How early does your child wake up for School?

The launch of the PEP Academy at Muzomuhle School in Umlazi, March 15, 2010. Picture by Rogan Ward

School going children

Following a new directive by Kenya’s education Permanent Secretary, Jacob Kaimenyi that prohibits children from reporting to school earlier than 7.15am, the debate on how early children need to be wake up or what time they ought to be in school or generally, how much of their lives needs to be spent in school, is one that has been in all the media from discussion on radio to discussion in Facebook groups to twitter.

According to the Basic Education Regulations 2015, which were gazetted last month, learners should not be in school earlier than 7:15am.

Prof Kaimenyi expressed concern that some schools were forcing learners to report to school as early as 5.00am.

“This is unethical educational practice that exposes learners to risks of getting to school that early hour of the day,” said the education Cabinet Secretary.

The regulations also requires both public and private schools to operate from Monday to Friday. Class hours are supposed to be from 8 am to 3.30pm and 3.30pm to 4.45pm is time for co-curriculum activities.

All institutions with boarding facilities are required to operate 24/7 with 8am to 3.30pm being class hours.

“From 3.30pm to 4.45pm is time for co-curriculum activities from Monday to Friday, 5 pm to 7:30pm is for self-direct activities Monday to Friday,” states the regulations.

This has not augured well with the teachers’ unions such as KUPPET which has given Kaimenyi a seven day ultimatum to retract the gazette notice as they were not consulted.

The subject of how early some children of primary & even nursery school going age have to wake up either to be in school by 6am  due to the distance from home to school is one that has been of concern to many Kenyans. There has been a growing concern by many of the working class Kenyans who in a bid to beat the morning traffic, leave their houses as early as 5am. Many have witnessed school going children as young as 10 years at the bus stop or just outside their estates that same hour in the mornings, waiting for their school bus.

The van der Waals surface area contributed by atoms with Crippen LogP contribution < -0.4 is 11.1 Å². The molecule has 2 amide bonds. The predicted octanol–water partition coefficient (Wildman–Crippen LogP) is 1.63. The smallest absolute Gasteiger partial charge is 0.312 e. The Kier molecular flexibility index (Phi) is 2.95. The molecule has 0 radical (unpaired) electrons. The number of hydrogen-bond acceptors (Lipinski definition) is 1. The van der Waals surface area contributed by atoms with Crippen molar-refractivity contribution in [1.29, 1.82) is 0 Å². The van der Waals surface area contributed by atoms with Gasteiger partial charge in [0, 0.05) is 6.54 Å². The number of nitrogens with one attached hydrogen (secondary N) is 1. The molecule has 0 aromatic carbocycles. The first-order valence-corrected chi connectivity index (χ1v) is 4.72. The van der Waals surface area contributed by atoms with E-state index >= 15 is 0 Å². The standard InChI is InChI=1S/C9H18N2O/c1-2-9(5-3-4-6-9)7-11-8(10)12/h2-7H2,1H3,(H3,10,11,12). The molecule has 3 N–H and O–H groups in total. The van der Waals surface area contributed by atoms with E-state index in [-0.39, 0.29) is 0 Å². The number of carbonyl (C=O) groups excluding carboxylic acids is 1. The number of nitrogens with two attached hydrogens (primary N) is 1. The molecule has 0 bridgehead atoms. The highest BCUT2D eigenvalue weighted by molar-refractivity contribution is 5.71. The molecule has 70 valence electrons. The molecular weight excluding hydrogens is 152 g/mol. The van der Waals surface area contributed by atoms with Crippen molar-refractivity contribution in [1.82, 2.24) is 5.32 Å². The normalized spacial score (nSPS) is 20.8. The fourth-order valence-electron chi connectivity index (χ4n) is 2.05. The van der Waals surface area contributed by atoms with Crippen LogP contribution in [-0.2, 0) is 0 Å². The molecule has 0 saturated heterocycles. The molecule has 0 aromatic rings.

So for a child to be at the bus stop or outside at 5am in the morning, what time did they wake up? You will note that the same trend repeats itself in the evenings, the child leaves school at 6pm, takes about 2 hours on the road only to get home at 8pm or later. The child still has to do their homework, take a bath, eat and sleep early in order to be up by 4am the following day. This cycle repeats itself everyday for 5 days in a week. For most schools, upper primary school pupils still have to go on Saturdays for half a day.

I wrote an article sometime back on finding the ideal kindergarten for your child. This was prompted by my experience looking for a good school for our daughter 2 years ago. I believe at some point, I wrote that, we opted to move houses in order for our daughter to easily get to school. That might seem like a huge sacrifice but sometimes, we as parents become quite selfish choosing comfort and class at the expense of our children.

I do not get how its possible to take your child to Makini School in Kilimani when you live on Mombasa road, Jogoo road or Thika road where you or the school bus have to beat traffic on several highways twice everyday. Are we saying that Makini & Riara schools are the only good schools in Nairobi? Even if they are, is it worth our children waking up that early, taking more than 3 hours on the road everyday just to get education.

If we as adults find the Nairobi traffic unbearable yet we understand what causes it and can attribute it either to bad governance and/or corruption and can while away the time by going online, what about our kids who, for some, the concept of sitting in a vehicle in one place for hours with nothing to do, waiting to go somewhere is not one they comprehend yet?

Kaimenyi has a point and I fully support him on this matter because our kids are being forced to become adults even before their minds are fully developed to handle such responsibilities or understanding of how the world works.

There are equally good schools near where we live which do not require our kids to wake up at 4am. Alternatively, we can move houses for that duration of 8years if worst comes to the worst. We need to, as parents, stop buying into this pressure that we should only take our kids to good schools that perform well despite it costing our kids sanity getting there everyday.

There is more to the child’s life than seemingly punishing them in abid to get them a ‘good education’.

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